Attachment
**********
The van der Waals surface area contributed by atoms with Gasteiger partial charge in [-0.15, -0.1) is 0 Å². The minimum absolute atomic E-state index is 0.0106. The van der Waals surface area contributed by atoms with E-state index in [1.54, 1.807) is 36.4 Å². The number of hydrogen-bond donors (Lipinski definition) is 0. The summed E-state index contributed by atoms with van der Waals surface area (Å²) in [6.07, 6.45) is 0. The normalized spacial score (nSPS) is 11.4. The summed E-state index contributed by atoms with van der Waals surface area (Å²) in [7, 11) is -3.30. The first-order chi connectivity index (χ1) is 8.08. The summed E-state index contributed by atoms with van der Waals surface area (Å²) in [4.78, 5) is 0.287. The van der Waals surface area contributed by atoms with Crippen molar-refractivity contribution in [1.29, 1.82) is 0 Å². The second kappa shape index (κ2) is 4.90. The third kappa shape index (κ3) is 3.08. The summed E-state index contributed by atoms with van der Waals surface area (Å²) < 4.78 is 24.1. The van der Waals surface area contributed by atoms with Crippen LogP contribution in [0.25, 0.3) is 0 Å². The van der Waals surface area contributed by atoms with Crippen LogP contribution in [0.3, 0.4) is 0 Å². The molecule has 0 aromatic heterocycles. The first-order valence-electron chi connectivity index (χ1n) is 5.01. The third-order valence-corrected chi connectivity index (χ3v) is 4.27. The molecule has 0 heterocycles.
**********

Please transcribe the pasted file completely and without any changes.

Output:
The van der Waals surface area contributed by atoms with Gasteiger partial charge in [-0.15, -0.1) is 0 Å². The minimum absolute atomic E-state index is 0.0106. The van der Waals surface area contributed by atoms with E-state index in [1.54, 1.807) is 36.4 Å². The number of hydrogen-bond donors (Lipinski definition) is 0. The summed E-state index contributed by atoms with van der Waals surface area (Å²) in [6.07, 6.45) is 0. The normalized spacial score (nSPS) is 11.4. The summed E-state index contributed by atoms with van der Waals surface area (Å²) in [7, 11) is -3.30. The first-order chi connectivity index (χ1) is 8.08. The summed E-state index contributed by atoms with van der Waals surface area (Å²) in [4.78, 5) is 0.287. The van der Waals surface area contributed by atoms with Crippen molar-refractivity contribution in [1.29, 1.82) is 0 Å². The second kappa shape index (κ2) is 4.90. The third kappa shape index (κ3) is 3.08. The summed E-state index contributed by atoms with van der Waals surface area (Å²) < 4.78 is 24.1. The van der Waals surface area contributed by atoms with Crippen LogP contribution in [0.25, 0.3) is 0 Å². The van der Waals surface area contributed by atoms with Crippen LogP contribution in [0.3, 0.4) is 0 Å². The molecule has 0 aromatic heterocycles. The first-order valence-electron chi connectivity index (χ1n) is 5.01. The third-order valence-corrected chi connectivity index (χ3v) is 4.27. The molecule has 0 heterocycles.